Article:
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"Secretary of Interior, 1857-1861, Confederate secret agent in Canada, U.S. Representative from Mississippi. Birthplace stands 100 yds. southeast."Jacob Thompson played a little remembered role in the Civil War. Appointed a Confederate ambassador to Canada, he operated a spy network and helped orchestrate several failed schemes to attack the United States from across the Great Lakes.
The son of Nicholas and Lucretia Van Hook Thompson, he was born on May 15, 1810, in Leasburg. In 1831 he graduated with honors from the University of North Carolina and subsequently read law with Judge John M. Dick of Greensboro. Admitted to the bar in 1835, Thompson decided to settle with his brother, Dr. James Young Thompson, in Pontotoc, Mississippi. He later moved to Oxford, Mississippi, and married Catherine Jones.
In 1837, Thompson failed in a bid for attorney general of Mississippi, but was elected to the United States Congress, where he served as chairman of the Public Lands and Indian Affairs committees from March 4, 1839, until March 3, 1851. In 1857 President James Buchanan appointed Thompson the Secretary of the Interior, a post he held until 1861 when he resigned upon learning that the Star of the West was sent to Fort Sumter.
Thompson entered the Confederate army, and although never formally a member of any regiment, he accepted a commission as a lieutenant colonel and operated as an aide-de-camp, first to Gen. Pierre Beauregard at the Battle of Shiloh and then as inspector general for Lt. Gen. John C. Pemberton during the Vicksburg Campaign. He also became the inspiration for one Confederate unit, Company K, 19th Mississippi Infantry, known as the “Jake Thompson Guards”.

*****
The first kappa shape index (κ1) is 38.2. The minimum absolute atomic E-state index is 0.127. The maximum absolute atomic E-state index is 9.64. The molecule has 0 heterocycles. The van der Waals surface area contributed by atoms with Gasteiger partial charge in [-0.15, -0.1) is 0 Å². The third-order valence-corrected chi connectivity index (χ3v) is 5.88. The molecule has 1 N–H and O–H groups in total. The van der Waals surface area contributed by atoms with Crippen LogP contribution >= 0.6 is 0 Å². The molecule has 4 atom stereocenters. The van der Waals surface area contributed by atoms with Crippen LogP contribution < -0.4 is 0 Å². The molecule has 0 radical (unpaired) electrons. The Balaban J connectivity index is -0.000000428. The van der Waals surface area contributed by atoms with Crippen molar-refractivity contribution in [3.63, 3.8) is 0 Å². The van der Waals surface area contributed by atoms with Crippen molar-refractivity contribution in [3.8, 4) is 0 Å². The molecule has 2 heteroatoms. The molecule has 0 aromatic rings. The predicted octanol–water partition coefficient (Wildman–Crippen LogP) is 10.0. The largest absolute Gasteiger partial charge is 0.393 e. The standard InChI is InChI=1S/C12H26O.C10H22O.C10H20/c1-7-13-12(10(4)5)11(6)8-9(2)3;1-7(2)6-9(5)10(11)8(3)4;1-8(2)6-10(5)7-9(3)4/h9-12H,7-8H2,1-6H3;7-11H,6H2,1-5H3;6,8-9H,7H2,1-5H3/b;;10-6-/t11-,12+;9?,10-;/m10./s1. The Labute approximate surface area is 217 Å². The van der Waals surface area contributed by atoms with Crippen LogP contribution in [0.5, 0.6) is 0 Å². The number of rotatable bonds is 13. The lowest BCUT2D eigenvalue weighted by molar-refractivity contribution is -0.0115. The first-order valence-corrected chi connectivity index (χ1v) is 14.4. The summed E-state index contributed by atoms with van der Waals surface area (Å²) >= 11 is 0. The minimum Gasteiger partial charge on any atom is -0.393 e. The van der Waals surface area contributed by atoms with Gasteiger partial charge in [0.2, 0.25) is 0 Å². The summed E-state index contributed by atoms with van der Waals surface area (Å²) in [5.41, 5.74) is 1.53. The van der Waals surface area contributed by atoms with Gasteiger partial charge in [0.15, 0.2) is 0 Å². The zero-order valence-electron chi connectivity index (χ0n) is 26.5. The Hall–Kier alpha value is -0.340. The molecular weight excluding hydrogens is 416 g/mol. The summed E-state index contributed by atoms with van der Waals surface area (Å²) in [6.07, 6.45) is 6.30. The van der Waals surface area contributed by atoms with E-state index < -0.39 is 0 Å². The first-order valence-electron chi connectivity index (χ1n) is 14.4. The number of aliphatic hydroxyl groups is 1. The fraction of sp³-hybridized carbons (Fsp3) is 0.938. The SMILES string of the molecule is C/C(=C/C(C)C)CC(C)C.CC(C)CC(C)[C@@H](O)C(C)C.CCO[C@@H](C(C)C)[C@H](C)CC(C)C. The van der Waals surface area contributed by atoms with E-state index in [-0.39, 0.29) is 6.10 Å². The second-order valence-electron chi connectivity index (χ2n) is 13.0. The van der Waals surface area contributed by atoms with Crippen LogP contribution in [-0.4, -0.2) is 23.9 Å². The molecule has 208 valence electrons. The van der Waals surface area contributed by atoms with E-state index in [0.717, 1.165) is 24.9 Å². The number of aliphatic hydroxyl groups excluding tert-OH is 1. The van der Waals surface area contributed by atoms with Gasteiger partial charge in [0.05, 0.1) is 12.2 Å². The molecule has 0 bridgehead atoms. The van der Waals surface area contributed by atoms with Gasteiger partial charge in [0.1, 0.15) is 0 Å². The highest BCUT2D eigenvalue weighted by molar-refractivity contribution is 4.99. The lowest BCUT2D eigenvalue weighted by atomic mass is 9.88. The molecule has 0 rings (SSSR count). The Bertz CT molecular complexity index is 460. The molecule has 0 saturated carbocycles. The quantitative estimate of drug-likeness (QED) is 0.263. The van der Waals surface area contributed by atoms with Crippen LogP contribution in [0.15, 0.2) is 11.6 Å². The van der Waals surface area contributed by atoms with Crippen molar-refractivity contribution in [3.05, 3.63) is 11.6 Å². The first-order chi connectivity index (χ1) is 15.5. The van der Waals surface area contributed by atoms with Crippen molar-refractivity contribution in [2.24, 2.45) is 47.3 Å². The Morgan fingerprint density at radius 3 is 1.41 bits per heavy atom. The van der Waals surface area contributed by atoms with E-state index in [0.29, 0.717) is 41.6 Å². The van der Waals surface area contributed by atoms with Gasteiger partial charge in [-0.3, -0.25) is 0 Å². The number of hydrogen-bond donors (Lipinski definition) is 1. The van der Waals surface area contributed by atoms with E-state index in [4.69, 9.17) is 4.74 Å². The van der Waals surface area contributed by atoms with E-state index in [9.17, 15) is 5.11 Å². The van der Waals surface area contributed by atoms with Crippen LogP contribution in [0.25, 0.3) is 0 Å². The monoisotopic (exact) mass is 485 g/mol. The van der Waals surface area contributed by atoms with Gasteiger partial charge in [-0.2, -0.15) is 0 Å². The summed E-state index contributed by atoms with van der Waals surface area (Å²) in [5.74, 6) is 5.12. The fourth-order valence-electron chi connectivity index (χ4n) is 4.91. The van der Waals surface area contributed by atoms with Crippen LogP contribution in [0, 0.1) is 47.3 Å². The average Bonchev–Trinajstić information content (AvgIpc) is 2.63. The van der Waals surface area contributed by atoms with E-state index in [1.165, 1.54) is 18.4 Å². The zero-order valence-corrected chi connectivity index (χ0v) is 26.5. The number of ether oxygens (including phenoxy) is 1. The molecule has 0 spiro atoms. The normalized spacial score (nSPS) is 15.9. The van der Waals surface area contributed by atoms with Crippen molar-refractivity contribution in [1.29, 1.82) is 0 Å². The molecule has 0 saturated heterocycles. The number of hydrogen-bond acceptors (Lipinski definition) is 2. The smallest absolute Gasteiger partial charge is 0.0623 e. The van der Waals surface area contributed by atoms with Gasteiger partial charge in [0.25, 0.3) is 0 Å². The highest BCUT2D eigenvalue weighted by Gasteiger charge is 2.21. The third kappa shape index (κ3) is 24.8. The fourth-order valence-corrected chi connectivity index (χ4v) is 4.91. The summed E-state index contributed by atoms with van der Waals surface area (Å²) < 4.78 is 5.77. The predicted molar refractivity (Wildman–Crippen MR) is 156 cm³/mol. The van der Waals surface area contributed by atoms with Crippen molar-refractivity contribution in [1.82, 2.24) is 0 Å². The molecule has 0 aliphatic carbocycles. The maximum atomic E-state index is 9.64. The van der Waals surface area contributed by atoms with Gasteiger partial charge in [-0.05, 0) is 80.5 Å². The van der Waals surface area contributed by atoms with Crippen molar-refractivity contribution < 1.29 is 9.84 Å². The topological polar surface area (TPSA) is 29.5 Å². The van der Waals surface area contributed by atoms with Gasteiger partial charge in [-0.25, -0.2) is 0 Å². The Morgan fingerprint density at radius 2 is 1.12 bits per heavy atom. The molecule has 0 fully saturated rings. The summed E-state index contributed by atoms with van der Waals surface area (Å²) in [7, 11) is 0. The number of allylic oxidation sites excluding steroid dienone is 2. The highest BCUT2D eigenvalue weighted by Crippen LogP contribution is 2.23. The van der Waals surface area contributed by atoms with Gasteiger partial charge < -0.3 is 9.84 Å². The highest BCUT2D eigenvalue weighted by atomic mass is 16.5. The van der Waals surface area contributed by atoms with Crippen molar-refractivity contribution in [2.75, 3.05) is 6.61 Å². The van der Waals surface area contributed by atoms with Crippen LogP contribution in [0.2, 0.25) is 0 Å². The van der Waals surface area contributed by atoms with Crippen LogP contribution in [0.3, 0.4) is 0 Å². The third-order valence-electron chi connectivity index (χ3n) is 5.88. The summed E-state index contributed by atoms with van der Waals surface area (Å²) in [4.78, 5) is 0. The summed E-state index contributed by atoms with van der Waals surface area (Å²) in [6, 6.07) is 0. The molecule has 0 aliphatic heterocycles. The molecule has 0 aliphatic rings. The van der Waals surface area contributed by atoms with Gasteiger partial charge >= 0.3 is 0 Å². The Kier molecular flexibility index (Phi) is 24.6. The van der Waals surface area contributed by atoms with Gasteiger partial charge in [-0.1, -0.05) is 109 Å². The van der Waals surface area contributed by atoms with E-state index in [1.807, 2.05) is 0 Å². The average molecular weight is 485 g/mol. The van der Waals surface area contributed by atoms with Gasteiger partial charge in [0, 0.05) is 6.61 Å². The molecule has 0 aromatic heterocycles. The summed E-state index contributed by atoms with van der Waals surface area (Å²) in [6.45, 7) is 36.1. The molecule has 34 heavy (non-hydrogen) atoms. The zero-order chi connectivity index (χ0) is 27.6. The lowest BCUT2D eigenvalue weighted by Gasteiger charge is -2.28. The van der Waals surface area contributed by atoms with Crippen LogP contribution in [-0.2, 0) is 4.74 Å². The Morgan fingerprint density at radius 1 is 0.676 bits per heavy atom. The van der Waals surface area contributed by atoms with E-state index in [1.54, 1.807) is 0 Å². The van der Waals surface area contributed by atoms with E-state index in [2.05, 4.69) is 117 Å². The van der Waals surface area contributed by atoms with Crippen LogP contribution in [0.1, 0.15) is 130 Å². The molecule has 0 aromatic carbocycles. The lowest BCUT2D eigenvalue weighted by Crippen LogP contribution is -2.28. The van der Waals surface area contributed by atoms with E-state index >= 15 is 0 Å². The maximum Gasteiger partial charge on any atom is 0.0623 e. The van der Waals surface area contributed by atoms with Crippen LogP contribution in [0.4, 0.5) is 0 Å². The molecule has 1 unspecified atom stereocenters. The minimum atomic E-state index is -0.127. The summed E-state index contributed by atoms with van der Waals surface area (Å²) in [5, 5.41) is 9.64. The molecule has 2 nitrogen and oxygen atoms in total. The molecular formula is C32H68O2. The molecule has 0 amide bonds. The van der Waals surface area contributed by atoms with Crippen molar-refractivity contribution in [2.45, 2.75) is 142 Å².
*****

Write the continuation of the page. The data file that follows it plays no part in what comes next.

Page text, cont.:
Elected to the Mississippi legislature in 1863, he was sent the following year to Canada by the Confederate government as a secret agent. He cooperated with the “Sons of Liberty,” a organization of Copperheads in Ohio, Indiana, and Illinois sympathetic to the South in an effort to release Confederate prisoners held near the Great Lakes. Thompson also encouraged a plan to burn several northern cities including New York. He was charged with complicity in Abraham Lincoln’s assassination in 1865, and after the war lived in Canada and Europe.
Thompson returned to the south in 1868, settling near Memphis, Tennessee. In 1876 he was sued for sums stolen from the Indian funds in the Department of the Interior during his administration but a Congressional committee found him innocent. He died at his home in Tennessee in 1885. Novelist William Faulkner used Thompson for the basis of a character, Jason Compson, in The Sound in the Fury.
J. F. H. Claiborne, Mississippi as a Province, Territory, and State, I (1880)
P. G. Auchampaugh, James Buchanan and His Cabinet (1926)
J. F. Bivins, “Life and Character of Jacob Thompson,” Publications of the Historical Society of Trinity College, 2nd series (1898)
William Faulkner, The Sound and the Fury (1929)
(Roxboro, N.C.) Courier-Times, November 19, 1964
William A. Tidwell, April ’65: Confederate Covert Action in the American Civil War (1995)
Related Themes: C.S.A., Confederate States of America, Confederacy
North Carolina Civil War Historical Markers.